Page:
Two Atlanta flu deaths confirmed
12/13/2013, 6 a.m.
The Georgia Department of Public Health has lab confirmation of two flu-related deaths in the state, both adults from two metro Atlanta counties.
These are the first confirmed flu-related deaths in Georgia this flu season. DPH spokeswoman Nancy Nydam said on Dec. 12 that both victims had an underlying medical condition.
While the flu level is still considered minimal in Georgia, DPH is reporting increases in flu activity statewide, including hospitalizations.
Symptoms of the flu include cough, runny nose, sore throat and fever. One of the most pronounced flu symptoms is an overall feeling of achiness and malaise that comes on quickly.
Dr. J. Patrick O’Neal, state director of health protection, said the single most effective way to prevent the flu is the flu vaccine.
“Every healthy individual over the age of 6 months should get a flu vaccine unless there are underlying medical conditions,” he said. “In those cases, patients should consult their physician,”
O’Neal said holiday gatherings bring family and friends together and increase the likelihood of spreading the flu.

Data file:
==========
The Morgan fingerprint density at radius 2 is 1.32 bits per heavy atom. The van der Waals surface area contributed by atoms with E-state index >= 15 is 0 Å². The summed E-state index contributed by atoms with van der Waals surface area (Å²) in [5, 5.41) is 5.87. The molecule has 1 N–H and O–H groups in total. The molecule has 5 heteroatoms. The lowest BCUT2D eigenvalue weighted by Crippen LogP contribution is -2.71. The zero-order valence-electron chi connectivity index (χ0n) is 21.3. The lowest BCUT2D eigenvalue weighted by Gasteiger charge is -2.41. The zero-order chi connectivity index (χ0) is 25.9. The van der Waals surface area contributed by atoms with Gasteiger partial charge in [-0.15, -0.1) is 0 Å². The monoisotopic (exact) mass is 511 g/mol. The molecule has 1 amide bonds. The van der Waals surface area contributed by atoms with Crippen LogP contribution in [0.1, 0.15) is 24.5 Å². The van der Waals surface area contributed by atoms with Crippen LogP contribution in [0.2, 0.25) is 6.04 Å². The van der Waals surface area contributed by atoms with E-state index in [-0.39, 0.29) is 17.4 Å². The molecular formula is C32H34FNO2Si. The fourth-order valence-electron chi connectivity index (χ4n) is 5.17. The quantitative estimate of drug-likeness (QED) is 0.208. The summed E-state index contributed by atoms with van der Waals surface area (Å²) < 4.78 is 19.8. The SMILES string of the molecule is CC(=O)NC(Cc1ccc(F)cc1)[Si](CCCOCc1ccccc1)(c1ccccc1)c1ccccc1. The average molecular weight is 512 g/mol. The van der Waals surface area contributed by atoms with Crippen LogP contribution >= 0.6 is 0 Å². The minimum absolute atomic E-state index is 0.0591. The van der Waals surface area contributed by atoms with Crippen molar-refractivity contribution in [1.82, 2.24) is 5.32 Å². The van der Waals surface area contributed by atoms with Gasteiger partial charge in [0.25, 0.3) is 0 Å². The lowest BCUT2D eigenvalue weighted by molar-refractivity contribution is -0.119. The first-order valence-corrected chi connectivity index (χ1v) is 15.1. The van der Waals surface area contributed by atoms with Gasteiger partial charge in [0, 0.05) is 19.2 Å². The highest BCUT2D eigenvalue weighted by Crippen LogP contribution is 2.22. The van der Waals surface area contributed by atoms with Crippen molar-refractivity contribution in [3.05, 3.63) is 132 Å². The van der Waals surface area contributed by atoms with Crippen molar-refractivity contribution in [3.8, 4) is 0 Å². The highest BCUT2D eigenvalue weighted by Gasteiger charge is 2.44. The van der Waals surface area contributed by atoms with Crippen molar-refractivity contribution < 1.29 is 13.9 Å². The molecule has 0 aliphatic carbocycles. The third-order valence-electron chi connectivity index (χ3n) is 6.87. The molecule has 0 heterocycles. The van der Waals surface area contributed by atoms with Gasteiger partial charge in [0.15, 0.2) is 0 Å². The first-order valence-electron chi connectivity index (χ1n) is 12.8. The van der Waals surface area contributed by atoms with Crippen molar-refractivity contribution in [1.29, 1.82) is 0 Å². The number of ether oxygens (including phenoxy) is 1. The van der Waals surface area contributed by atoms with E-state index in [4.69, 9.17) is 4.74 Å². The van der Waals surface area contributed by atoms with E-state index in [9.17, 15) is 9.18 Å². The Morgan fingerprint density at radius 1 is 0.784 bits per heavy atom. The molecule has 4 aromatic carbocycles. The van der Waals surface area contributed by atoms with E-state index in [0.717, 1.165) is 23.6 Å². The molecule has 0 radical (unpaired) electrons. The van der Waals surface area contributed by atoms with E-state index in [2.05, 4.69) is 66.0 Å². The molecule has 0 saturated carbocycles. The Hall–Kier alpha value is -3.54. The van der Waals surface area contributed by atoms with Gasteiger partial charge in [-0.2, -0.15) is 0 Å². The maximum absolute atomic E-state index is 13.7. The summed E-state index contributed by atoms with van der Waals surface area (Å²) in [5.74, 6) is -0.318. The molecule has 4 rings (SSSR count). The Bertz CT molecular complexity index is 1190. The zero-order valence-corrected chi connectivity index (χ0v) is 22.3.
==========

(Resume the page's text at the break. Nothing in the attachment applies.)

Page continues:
“Now is the time to get vaccinated,” he said.
Peak flu season is usually the end of January and runs through late February or early March. Frequent and thorough hand washing also will help guard against the flu, DPH says. Alcohol-based gels are the next best thing if there is no access to soap and water.
When coughing and sneezing, cover the nose and mouth to help prevent the spread of the flu. Use a tissue or cough or sneeze into the crook of the elbow or arm.
Avoid touching your face as flu germs can get into the body through mucus membranes of the nose, mouth and eyes.
If you are sick, stay home from school or work. Flu sufferers should be free of a fever without the use of a fever reducer for at least 24 hours before returning to work or school.
For more information, visit dph.ga.